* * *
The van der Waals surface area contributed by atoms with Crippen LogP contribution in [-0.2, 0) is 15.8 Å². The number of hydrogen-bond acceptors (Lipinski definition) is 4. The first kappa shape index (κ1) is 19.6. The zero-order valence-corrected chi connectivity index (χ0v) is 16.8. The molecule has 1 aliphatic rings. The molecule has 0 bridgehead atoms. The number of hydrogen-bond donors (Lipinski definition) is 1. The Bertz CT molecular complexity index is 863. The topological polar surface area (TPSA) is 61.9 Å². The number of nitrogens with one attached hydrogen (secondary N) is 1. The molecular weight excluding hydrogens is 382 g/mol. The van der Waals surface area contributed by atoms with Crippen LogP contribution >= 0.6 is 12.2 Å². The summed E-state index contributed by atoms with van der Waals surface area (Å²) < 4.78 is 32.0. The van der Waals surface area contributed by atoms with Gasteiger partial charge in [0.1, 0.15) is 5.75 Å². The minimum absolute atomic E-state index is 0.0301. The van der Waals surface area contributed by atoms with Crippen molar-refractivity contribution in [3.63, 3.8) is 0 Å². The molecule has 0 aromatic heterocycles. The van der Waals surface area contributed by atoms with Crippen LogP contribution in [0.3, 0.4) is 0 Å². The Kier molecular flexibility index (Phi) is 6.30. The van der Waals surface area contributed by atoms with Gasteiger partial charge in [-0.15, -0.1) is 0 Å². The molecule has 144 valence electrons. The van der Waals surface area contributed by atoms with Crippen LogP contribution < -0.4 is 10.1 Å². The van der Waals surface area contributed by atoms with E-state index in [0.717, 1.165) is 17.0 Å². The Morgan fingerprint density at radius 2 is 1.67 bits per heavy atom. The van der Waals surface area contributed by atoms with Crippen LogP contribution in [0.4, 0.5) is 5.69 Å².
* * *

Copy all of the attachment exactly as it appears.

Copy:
The van der Waals surface area contributed by atoms with Crippen LogP contribution in [-0.2, 0) is 15.8 Å². The number of hydrogen-bond acceptors (Lipinski definition) is 4. The first kappa shape index (κ1) is 19.6. The zero-order valence-corrected chi connectivity index (χ0v) is 16.8. The molecule has 1 aliphatic rings. The molecule has 0 bridgehead atoms. The number of hydrogen-bond donors (Lipinski definition) is 1. The Bertz CT molecular complexity index is 863. The topological polar surface area (TPSA) is 61.9 Å². The number of nitrogens with one attached hydrogen (secondary N) is 1. The molecular weight excluding hydrogens is 382 g/mol. The van der Waals surface area contributed by atoms with Crippen LogP contribution >= 0.6 is 12.2 Å². The summed E-state index contributed by atoms with van der Waals surface area (Å²) < 4.78 is 32.0. The van der Waals surface area contributed by atoms with Gasteiger partial charge in [0.1, 0.15) is 5.75 Å². The minimum absolute atomic E-state index is 0.0301. The van der Waals surface area contributed by atoms with Crippen molar-refractivity contribution in [3.63, 3.8) is 0 Å². The molecule has 0 aromatic heterocycles. The van der Waals surface area contributed by atoms with Crippen LogP contribution in [0.3, 0.4) is 0 Å². The Kier molecular flexibility index (Phi) is 6.30. The van der Waals surface area contributed by atoms with Gasteiger partial charge in [-0.15, -0.1) is 0 Å². The molecule has 144 valence electrons. The van der Waals surface area contributed by atoms with Crippen LogP contribution < -0.4 is 10.1 Å². The van der Waals surface area contributed by atoms with E-state index in [0.717, 1.165) is 17.0 Å². The Morgan fingerprint density at radius 2 is 1.67 bits per heavy atom. The van der Waals surface area contributed by atoms with Crippen LogP contribution in [0.4, 0.5) is 5.69 Å².